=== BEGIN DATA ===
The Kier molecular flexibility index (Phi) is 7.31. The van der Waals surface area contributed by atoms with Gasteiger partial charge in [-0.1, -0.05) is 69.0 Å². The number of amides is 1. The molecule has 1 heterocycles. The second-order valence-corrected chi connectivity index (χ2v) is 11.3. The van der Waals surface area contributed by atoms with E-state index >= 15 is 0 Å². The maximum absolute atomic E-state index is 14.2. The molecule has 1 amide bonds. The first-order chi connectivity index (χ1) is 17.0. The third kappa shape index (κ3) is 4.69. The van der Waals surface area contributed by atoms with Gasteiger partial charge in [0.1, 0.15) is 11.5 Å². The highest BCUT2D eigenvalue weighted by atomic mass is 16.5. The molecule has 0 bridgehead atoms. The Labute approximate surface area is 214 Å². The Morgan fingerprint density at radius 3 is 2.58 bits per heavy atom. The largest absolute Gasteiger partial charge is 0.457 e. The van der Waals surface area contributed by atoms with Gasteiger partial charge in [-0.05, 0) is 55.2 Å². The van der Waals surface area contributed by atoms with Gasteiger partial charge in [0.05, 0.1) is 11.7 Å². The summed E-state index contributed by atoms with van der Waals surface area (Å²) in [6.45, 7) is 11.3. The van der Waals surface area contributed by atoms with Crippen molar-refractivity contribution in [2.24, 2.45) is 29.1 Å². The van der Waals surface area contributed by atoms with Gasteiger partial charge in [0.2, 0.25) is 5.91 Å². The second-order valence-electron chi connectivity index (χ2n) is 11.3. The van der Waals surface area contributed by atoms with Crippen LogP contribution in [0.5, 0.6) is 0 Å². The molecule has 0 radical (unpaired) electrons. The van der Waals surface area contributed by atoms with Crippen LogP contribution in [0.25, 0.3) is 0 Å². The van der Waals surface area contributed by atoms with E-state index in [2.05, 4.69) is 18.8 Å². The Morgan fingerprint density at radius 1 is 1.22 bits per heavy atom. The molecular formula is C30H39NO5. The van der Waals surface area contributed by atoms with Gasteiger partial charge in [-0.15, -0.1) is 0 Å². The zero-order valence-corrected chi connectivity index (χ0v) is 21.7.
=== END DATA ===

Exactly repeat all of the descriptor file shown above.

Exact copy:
The Kier molecular flexibility index (Phi) is 7.31. The van der Waals surface area contributed by atoms with Gasteiger partial charge in [-0.1, -0.05) is 69.0 Å². The number of amides is 1. The molecule has 1 heterocycles. The second-order valence-corrected chi connectivity index (χ2v) is 11.3. The van der Waals surface area contributed by atoms with E-state index >= 15 is 0 Å². The maximum absolute atomic E-state index is 14.2. The molecule has 1 amide bonds. The first-order chi connectivity index (χ1) is 17.0. The third kappa shape index (κ3) is 4.69. The van der Waals surface area contributed by atoms with Gasteiger partial charge in [0.1, 0.15) is 11.5 Å². The highest BCUT2D eigenvalue weighted by atomic mass is 16.5. The molecule has 0 bridgehead atoms. The Labute approximate surface area is 214 Å². The Morgan fingerprint density at radius 3 is 2.58 bits per heavy atom. The largest absolute Gasteiger partial charge is 0.457 e. The van der Waals surface area contributed by atoms with Gasteiger partial charge in [-0.05, 0) is 55.2 Å². The van der Waals surface area contributed by atoms with Gasteiger partial charge in [0.05, 0.1) is 11.7 Å². The summed E-state index contributed by atoms with van der Waals surface area (Å²) in [6.45, 7) is 11.3. The van der Waals surface area contributed by atoms with Crippen molar-refractivity contribution in [2.24, 2.45) is 29.1 Å². The van der Waals surface area contributed by atoms with Gasteiger partial charge in [0.2, 0.25) is 5.91 Å². The second-order valence-electron chi connectivity index (χ2n) is 11.3. The van der Waals surface area contributed by atoms with Crippen LogP contribution in [0.5, 0.6) is 0 Å². The molecule has 0 radical (unpaired) electrons. The van der Waals surface area contributed by atoms with Crippen LogP contribution in [0.25, 0.3) is 0 Å². The van der Waals surface area contributed by atoms with E-state index in [2.05, 4.69) is 18.8 Å². The Morgan fingerprint density at radius 1 is 1.22 bits per heavy atom. The molecular formula is C30H39NO5. The van der Waals surface area contributed by atoms with Gasteiger partial charge in [-0.15, -0.1) is 0 Å². The zero-order valence-corrected chi connectivity index (χ0v) is 21.7.